– who was understandably somewhat annoyed. Annoyed enough to have his brutal brother, Sir John, seized at the Bristol docks, rowed down the Avon at dusk, taken on board his ship, Her Majesty’s Man-O’-War, The Ruby, anchored in the King Road off the mouth of the Avon, and there, at his command,  barbarically strangled by two Irish sailors, Mathew Mahoney and James White.

Having been found out by the ship’s cooper and his wife, Maggie-Ann – who were engaged in business of their own that night, though, in principle, women were certainly not supposed to be on board a Navy vessel at all), the offenders and Captain Goodere himself were arrested by Britol’s water-bailiff and carted off to Newgate Prison (where The Galleries Shopping Centre at Broadmead is now).

All three were hanged on St. Michael’s Hill on the 20th of April, 1741, supposedly ‘within view of the place where the ship lay when the murder was committed’. Out of the three, one of the perpetrators, Mathew Mahoney, was subsequently gibbetted at The Swatch on Dumball Island, which now lies beneath the modern Avonmouth docks.

THE BALLAD OF JOHNY WALFORD

Baptised 1762, hanged and gibbeted in 1789, John Walford (baptised 1762) was born in the Parish of Over Stowey in the Quantock Hills in Somerset. He was from a respectable family. He was a charcoal maker, working for his father, and often had to spend nights out high up Quantock over-seeing the charcoal burning and sleeping in a rude hut.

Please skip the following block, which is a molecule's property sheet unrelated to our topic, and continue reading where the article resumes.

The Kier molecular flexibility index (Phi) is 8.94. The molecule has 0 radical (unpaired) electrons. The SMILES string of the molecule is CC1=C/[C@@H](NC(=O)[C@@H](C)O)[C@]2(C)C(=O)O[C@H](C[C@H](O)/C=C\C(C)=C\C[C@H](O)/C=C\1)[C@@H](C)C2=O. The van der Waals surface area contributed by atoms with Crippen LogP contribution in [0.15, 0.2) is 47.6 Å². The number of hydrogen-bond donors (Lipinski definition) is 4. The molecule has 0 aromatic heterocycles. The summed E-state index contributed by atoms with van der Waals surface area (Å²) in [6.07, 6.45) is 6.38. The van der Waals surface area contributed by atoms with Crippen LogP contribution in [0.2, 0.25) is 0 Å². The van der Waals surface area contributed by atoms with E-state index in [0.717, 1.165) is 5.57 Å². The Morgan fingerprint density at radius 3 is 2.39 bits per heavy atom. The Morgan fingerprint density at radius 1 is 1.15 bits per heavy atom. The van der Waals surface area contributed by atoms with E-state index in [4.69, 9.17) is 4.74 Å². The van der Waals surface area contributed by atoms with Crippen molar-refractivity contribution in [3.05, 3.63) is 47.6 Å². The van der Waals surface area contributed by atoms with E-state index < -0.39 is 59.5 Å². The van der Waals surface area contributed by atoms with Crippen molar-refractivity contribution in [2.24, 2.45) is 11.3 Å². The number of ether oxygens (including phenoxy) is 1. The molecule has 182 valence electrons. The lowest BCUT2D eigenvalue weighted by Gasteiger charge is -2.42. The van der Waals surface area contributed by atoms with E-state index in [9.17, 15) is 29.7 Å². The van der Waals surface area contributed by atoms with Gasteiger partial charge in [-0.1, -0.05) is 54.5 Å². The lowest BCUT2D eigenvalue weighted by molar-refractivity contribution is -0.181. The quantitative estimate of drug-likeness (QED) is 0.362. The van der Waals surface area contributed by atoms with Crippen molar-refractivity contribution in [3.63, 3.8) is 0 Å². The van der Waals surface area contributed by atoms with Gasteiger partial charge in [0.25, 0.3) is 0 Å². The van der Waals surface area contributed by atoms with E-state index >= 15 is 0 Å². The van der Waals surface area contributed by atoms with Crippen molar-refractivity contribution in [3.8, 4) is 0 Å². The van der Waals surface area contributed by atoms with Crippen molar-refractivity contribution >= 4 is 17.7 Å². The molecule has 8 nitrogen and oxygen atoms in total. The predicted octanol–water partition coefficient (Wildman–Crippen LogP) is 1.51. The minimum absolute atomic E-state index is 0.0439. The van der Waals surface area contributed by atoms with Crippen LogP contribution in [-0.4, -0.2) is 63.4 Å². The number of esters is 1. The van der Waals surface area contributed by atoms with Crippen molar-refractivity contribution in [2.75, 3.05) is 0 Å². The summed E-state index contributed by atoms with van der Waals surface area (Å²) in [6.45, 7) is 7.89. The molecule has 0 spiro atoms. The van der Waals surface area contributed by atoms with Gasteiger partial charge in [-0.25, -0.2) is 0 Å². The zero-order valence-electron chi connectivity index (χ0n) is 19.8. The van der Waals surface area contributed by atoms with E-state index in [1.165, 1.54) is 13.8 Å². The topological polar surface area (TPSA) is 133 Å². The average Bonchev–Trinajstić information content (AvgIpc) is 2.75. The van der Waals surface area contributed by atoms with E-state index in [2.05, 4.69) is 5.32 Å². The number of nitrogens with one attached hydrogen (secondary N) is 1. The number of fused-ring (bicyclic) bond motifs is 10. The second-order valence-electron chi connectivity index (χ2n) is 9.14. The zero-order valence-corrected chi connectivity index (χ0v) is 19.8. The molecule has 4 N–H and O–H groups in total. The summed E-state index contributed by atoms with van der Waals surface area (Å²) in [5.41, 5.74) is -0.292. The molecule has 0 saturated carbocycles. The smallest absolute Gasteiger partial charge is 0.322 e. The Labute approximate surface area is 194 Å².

It seems that a local girl, Jane Shorney, was in the habit of visiting John Walford in his hut, and the inevitable happened. Jane became pregnant. John was confronted with two choices:  marry Jane, or go to prison. He was between the devil and the deep blue sea as he, in the meantime, had another love interest:  Ann Rice, the daughter of the local miller.

The marriage was doomed from the onset. They quarrelled continuously, and, one fateful evening, as they were on the way to the Castle of Comfort for some cider – arguing as usual –  John lost his temper and bashed Jane over the head with a hedge-stake conveniently at hand. He tried to drag her body to the shaft of a copper mine nearby but she was too heavy, so he cut her throat and quietly sloped back off to his cottage. He was arrested and sentenced to death by hanging.

On Thursday August 30th 1789 John Walford was chained and lifted onto the cart to take him to the place of execution, with the cage in which his body was to be placed alongside him. At the gallows, John asked if he could see Ann Rice, now pregnant with his child. She was brought to the cart and they exchanged a few words. He tried to kiss her but was she was pulled away.

John’s last words were that he was guilty of the crime and that he hoped that God and the world had forgiven him. He was given a handkerchief to drop when he was ready and the hood was put over his head. He composed himself for a few seconds then jumped from the board, dropping the handkerchief at the same time. The cart was pulled away and John Walford hanged.

His body was tarred, placed in the iron cage (‘gibbetted’) and hung on a 30ft pole on a hill overlooking his childhood haunts, his parent’s cottage, the village of Nether Stowey and the actual crime scene.